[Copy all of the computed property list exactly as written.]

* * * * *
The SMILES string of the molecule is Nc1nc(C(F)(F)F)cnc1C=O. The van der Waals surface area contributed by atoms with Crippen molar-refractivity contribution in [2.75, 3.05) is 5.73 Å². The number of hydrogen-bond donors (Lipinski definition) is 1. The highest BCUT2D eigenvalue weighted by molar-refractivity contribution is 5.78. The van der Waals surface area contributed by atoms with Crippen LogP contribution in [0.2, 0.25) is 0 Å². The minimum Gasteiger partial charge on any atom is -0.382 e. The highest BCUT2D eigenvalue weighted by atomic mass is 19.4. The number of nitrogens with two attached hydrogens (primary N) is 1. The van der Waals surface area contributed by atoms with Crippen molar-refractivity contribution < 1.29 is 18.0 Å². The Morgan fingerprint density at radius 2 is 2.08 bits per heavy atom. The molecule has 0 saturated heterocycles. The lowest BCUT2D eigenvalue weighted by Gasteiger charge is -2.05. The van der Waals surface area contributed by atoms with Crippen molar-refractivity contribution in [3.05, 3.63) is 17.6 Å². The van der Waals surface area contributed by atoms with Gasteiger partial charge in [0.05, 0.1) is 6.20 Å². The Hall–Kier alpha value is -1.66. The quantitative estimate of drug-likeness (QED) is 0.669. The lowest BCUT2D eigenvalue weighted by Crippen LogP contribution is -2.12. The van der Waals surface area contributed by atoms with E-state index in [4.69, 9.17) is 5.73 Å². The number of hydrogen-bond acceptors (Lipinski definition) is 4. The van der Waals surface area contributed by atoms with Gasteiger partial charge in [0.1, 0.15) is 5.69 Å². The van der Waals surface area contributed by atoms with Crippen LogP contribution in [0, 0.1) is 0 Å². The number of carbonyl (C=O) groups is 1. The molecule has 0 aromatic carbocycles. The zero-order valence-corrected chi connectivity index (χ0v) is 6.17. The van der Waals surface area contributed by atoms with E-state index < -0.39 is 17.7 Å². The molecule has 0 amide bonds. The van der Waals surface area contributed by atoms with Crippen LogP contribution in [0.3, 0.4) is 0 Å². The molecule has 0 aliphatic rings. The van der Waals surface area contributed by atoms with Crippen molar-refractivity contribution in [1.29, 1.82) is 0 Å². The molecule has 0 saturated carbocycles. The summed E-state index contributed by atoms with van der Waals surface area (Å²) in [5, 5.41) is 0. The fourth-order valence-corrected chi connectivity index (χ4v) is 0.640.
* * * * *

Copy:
The SMILES string of the molecule is Nc1nc(C(F)(F)F)cnc1C=O. The van der Waals surface area contributed by atoms with Crippen molar-refractivity contribution in [2.75, 3.05) is 5.73 Å². The number of hydrogen-bond donors (Lipinski definition) is 1. The highest BCUT2D eigenvalue weighted by molar-refractivity contribution is 5.78. The van der Waals surface area contributed by atoms with Crippen LogP contribution in [0.2, 0.25) is 0 Å². The minimum Gasteiger partial charge on any atom is -0.382 e. The highest BCUT2D eigenvalue weighted by atomic mass is 19.4. The number of nitrogens with two attached hydrogens (primary N) is 1. The van der Waals surface area contributed by atoms with Crippen molar-refractivity contribution < 1.29 is 18.0 Å². The Morgan fingerprint density at radius 2 is 2.08 bits per heavy atom. The molecule has 0 saturated heterocycles. The lowest BCUT2D eigenvalue weighted by Gasteiger charge is -2.05. The van der Waals surface area contributed by atoms with Crippen molar-refractivity contribution in [3.05, 3.63) is 17.6 Å². The van der Waals surface area contributed by atoms with Gasteiger partial charge in [0.05, 0.1) is 6.20 Å². The Hall–Kier alpha value is -1.66. The quantitative estimate of drug-likeness (QED) is 0.669. The lowest BCUT2D eigenvalue weighted by Crippen LogP contribution is -2.12. The van der Waals surface area contributed by atoms with E-state index in [4.69, 9.17) is 5.73 Å². The number of hydrogen-bond acceptors (Lipinski definition) is 4. The van der Waals surface area contributed by atoms with Gasteiger partial charge in [0.1, 0.15) is 5.69 Å². The van der Waals surface area contributed by atoms with Crippen LogP contribution in [0, 0.1) is 0 Å². The number of carbonyl (C=O) groups is 1. The molecule has 0 aromatic carbocycles. The zero-order valence-corrected chi connectivity index (χ0v) is 6.17. The van der Waals surface area contributed by atoms with E-state index < -0.39 is 17.7 Å². The molecule has 0 amide bonds. The van der Waals surface area contributed by atoms with Crippen LogP contribution in [0.3, 0.4) is 0 Å². The molecule has 0 aliphatic rings. The van der Waals surface area contributed by atoms with Crippen molar-refractivity contribution in [1.29, 1.82) is 0 Å². The molecule has 0 saturated carbocycles. The summed E-state index contributed by atoms with van der Waals surface area (Å²) in [5, 5.41) is 0. The fourth-order valence-corrected chi connectivity index (χ4v) is 0.640.